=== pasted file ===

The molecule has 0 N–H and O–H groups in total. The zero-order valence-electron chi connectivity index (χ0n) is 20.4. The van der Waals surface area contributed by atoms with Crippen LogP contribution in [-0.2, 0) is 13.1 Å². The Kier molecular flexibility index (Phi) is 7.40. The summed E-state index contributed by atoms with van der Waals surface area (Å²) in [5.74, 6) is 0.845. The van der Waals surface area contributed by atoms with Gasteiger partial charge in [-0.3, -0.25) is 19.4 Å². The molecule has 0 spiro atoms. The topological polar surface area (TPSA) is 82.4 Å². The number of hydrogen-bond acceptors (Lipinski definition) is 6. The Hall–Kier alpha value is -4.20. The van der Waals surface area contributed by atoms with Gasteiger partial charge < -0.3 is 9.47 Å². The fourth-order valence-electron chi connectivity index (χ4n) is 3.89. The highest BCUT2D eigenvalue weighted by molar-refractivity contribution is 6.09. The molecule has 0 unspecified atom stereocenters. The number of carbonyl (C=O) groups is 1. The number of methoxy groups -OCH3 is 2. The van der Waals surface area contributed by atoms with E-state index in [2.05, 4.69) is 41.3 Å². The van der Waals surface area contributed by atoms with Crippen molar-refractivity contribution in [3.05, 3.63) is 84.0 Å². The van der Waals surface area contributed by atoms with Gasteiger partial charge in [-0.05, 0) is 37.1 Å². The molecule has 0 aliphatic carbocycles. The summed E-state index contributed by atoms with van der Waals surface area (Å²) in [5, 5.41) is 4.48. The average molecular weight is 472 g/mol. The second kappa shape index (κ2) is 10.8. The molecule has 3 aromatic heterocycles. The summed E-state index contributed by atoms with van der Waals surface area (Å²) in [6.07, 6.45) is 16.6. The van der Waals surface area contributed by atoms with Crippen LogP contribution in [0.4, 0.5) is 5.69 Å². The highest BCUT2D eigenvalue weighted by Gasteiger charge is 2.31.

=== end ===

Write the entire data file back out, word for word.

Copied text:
The molecule has 0 N–H and O–H groups in total. The zero-order valence-electron chi connectivity index (χ0n) is 20.4. The van der Waals surface area contributed by atoms with Crippen LogP contribution in [-0.2, 0) is 13.1 Å². The Kier molecular flexibility index (Phi) is 7.40. The summed E-state index contributed by atoms with van der Waals surface area (Å²) in [5.74, 6) is 0.845. The van der Waals surface area contributed by atoms with Gasteiger partial charge in [-0.3, -0.25) is 19.4 Å². The molecule has 0 spiro atoms. The topological polar surface area (TPSA) is 82.4 Å². The number of hydrogen-bond acceptors (Lipinski definition) is 6. The Hall–Kier alpha value is -4.20. The van der Waals surface area contributed by atoms with Gasteiger partial charge < -0.3 is 9.47 Å². The fourth-order valence-electron chi connectivity index (χ4n) is 3.89. The highest BCUT2D eigenvalue weighted by molar-refractivity contribution is 6.09. The molecule has 0 unspecified atom stereocenters. The number of carbonyl (C=O) groups is 1. The number of methoxy groups -OCH3 is 2. The van der Waals surface area contributed by atoms with E-state index in [2.05, 4.69) is 41.3 Å². The van der Waals surface area contributed by atoms with Crippen molar-refractivity contribution in [3.05, 3.63) is 84.0 Å². The van der Waals surface area contributed by atoms with Gasteiger partial charge in [-0.05, 0) is 37.1 Å². The molecule has 0 aliphatic carbocycles. The summed E-state index contributed by atoms with van der Waals surface area (Å²) in [5, 5.41) is 4.48. The average molecular weight is 472 g/mol. The second kappa shape index (κ2) is 10.8. The molecule has 3 aromatic heterocycles. The summed E-state index contributed by atoms with van der Waals surface area (Å²) in [6.07, 6.45) is 16.6. The van der Waals surface area contributed by atoms with Crippen LogP contribution in [0.4, 0.5) is 5.69 Å². The highest BCUT2D eigenvalue weighted by Gasteiger charge is 2.31.